Topping the field tonight in a speedy 1:55.70, the 23-year-old just scored the 2nd fastest performance of his career and the 9th fastest performance in Australian history. Last year, an Olympic year no less, Morgan clocked 1:55.63 to make the team, so his Budapest-qualifying outing tonight was only.07 off of that career-best feat. Morgan missed qualifying for the 100m butterfly earlier in the meet by just.3.
Runner-up was Grant Irvine, who touched in 1:56.05, while the rest of the field, including bronze medal winner Nicholas Brown (1:58.43) fell off into the 1:58 zone and beyond from that point. Although Irvine doesn’t qualify for Budapest, he does now enter the world rankings at #9.
MEN’S 400 IM – FINAL
- Swimming Australia QT – 4:15.47
- FINA A – 4:17.90
- Top 8:
All but one of the 8 finalists in the men’s 400m IM dropped notable time from their morning swims, led by 19-year-old Clyde Lewis. Lewis already threw down the win in the 200m IM and now doubled up on that victory with his 4:18.60 time tonight to take the grueling 400m edition. Although his best time checks in at 4:16.58, tonight’s performance ranks as #2 within the St. Peters Western swimmer’s young career. Lewis is red-hot this meet, having already also collected a bronze in the 200m backstroke.
Just .25 behind Lewis was Chandler athlete Jared Gilliland, who finished in 4:18.85 for silver. Ironically, Gilliland’s personal best ties that of Lewis at 4:16.58, so he would have had to produce the swim of his life to notch the stiff Aussie QT of 4:15.47 to get to Budapest.
Bronze tonight went to new Marion Swimming Club athlete Travis Mahoney with his mark of 4:19.10. That hacked almost 6 seconds off of his prelims effort, but falls well outside of the 4:13.37 and 4:15.48 outings he produced in Rio in peak athletic and training shape.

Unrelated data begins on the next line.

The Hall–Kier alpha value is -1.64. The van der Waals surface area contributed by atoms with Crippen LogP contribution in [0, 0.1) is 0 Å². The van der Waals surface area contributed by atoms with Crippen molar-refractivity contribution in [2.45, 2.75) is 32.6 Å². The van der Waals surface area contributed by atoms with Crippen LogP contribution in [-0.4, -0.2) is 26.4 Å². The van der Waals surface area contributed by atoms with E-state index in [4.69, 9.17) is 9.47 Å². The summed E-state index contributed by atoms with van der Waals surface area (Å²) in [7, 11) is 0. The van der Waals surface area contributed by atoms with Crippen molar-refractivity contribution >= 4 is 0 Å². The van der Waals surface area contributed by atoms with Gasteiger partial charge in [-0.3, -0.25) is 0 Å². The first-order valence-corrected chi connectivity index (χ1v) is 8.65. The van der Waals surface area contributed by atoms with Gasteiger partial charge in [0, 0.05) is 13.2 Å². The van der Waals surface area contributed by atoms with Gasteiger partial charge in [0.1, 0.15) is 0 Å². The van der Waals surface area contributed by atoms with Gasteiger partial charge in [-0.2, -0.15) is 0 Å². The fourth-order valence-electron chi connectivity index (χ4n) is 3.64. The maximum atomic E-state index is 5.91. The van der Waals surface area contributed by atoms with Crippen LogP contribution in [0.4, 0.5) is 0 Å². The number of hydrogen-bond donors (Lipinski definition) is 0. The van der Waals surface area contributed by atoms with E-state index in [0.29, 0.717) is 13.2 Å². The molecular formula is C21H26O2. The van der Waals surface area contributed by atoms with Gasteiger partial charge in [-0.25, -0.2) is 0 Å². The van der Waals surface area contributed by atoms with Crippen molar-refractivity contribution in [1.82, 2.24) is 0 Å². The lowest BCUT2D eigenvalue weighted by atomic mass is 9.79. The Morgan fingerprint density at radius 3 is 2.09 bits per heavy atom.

MEN’S 100 FREESTYLE – FINAL
- Swimming Australia QT – 48.49
- FINA A – 48.93
- The Podium:
In the marquis race of the night, the fastest 100m freestyler ever in a textile suit, Cameron McEvoy, was pitted against the young gun gold medalist in the event, Kyle Chalmers. The 22-year-old Bond swimmer came out on top, as McEvoy claims the world’s first 47-point time of the season.
Splitting 22.27/25.18, McEvoy nailed an impressive 47.91 to top the world rankings, his domestic field and earn his 2nd individual roster berth for Budapest. He already won the 50m freestyle decisively in a world-topping 21.55.
Chalmers also scored a qualification mark, touching in a solid 48.20, the 5th fastest outing of his young career. Given the fact the Marion star was too sick to swim the entire NSW Championships last month, the Rio hero can consider the job done in Brisbane. He now sits as the 2nd fastest swimmer in the world this season. FYI, this is the 2nd 100m freestyle race in a row where Chalmers has produced a comparatively slow reaction time of .71. McEvoy was .62, while Louis Townsend was .58, so the 18-year-old hulk would benefit from a quicker blast off the blocks.
18-year-old Jack Cartwright impressed yet again, dropping his personal best down from 48.91 to 48.81 in prelims, then down almost another 4/10 down to 48.43. Splitting 23.52/24.91, Cartwright dipped under the quick 48.49 Aussie-mandated QT for Budapest and just earned a slot on his nation’s World Championships 4x100m freestyle relay. The rising sprint ace now sits as 3rd fastest in the world rankings. Remember, Cartwright does have international racing experience having won gold in this event at the 2016 Junior Pan Pacific Championships.
4th place went to West Coast’s Zac Incerti, who also reaped a big time drop to finish in 49.03 for probably relay selection.
WOMEN’S 1500 FREESTYLE – TIMED FINAL
- Swimming Australia QT – N/A
- FINA A – 16:32.04
- The Podium:
- Kareena Lee – 16:26.46
- Mikayla Messer – 16:29.24
- Madelein Gough – 16:32.17
In a field of just 7 swimmers during this morning’s prelims, open water swimmer Kareena Lee took the 1500m freestyle timed final win in a time of 16:26.46. She was followed by Mikayla Messer and Madelein Gough, who touched in 16:29.24 and 16:32.17 for silver and bronze, respectively.